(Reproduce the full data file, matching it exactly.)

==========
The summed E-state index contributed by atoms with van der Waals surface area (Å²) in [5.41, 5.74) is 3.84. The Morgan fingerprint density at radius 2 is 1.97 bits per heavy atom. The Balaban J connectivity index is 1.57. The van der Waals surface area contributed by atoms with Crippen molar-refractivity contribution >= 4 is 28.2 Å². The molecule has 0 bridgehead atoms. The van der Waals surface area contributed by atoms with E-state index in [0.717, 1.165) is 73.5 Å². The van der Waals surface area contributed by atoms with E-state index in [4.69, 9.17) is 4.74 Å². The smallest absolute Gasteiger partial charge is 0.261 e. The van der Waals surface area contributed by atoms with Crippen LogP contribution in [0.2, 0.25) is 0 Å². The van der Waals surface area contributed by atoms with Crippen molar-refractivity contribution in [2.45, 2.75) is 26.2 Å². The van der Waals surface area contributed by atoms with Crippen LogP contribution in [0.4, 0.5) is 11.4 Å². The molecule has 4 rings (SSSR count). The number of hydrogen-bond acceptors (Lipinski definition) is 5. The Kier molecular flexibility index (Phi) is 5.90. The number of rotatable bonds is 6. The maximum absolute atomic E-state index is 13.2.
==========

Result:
The summed E-state index contributed by atoms with van der Waals surface area (Å²) in [5.41, 5.74) is 3.84. The Morgan fingerprint density at radius 2 is 1.97 bits per heavy atom. The Balaban J connectivity index is 1.57. The van der Waals surface area contributed by atoms with Crippen molar-refractivity contribution >= 4 is 28.2 Å². The molecule has 0 bridgehead atoms. The van der Waals surface area contributed by atoms with E-state index in [0.717, 1.165) is 73.5 Å². The van der Waals surface area contributed by atoms with E-state index in [4.69, 9.17) is 4.74 Å². The smallest absolute Gasteiger partial charge is 0.261 e. The van der Waals surface area contributed by atoms with Crippen LogP contribution in [0.2, 0.25) is 0 Å². The van der Waals surface area contributed by atoms with Crippen molar-refractivity contribution in [2.45, 2.75) is 26.2 Å². The van der Waals surface area contributed by atoms with Crippen LogP contribution in [0.4, 0.5) is 11.4 Å². The molecule has 4 rings (SSSR count). The number of hydrogen-bond acceptors (Lipinski definition) is 5. The Kier molecular flexibility index (Phi) is 5.90. The number of rotatable bonds is 6. The maximum absolute atomic E-state index is 13.2.